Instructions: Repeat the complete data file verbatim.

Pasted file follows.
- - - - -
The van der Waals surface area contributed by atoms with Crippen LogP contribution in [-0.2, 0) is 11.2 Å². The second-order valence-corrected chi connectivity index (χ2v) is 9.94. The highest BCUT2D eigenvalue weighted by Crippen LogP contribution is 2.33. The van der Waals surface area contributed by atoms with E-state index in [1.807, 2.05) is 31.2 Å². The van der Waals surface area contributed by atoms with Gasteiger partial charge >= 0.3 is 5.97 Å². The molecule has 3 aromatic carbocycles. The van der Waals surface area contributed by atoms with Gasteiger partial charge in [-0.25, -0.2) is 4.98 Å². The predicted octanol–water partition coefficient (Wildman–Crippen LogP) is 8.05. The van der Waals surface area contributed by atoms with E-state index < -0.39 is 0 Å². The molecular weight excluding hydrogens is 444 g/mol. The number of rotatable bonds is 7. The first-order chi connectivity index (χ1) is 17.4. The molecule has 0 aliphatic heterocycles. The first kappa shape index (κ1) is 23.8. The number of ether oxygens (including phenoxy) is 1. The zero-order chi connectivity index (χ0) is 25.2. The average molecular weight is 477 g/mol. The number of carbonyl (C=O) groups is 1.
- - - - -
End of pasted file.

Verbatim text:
The van der Waals surface area contributed by atoms with Crippen LogP contribution in [-0.2, 0) is 11.2 Å². The second-order valence-corrected chi connectivity index (χ2v) is 9.94. The highest BCUT2D eigenvalue weighted by Crippen LogP contribution is 2.33. The van der Waals surface area contributed by atoms with E-state index in [1.807, 2.05) is 31.2 Å². The van der Waals surface area contributed by atoms with Gasteiger partial charge >= 0.3 is 5.97 Å². The molecule has 3 aromatic carbocycles. The van der Waals surface area contributed by atoms with Gasteiger partial charge in [-0.25, -0.2) is 4.98 Å². The predicted octanol–water partition coefficient (Wildman–Crippen LogP) is 8.05. The van der Waals surface area contributed by atoms with E-state index < -0.39 is 0 Å². The molecular weight excluding hydrogens is 444 g/mol. The number of rotatable bonds is 7. The first-order chi connectivity index (χ1) is 17.4. The molecule has 0 aliphatic heterocycles. The first kappa shape index (κ1) is 23.8. The number of ether oxygens (including phenoxy) is 1. The zero-order chi connectivity index (χ0) is 25.2. The average molecular weight is 477 g/mol. The number of carbonyl (C=O) groups is 1.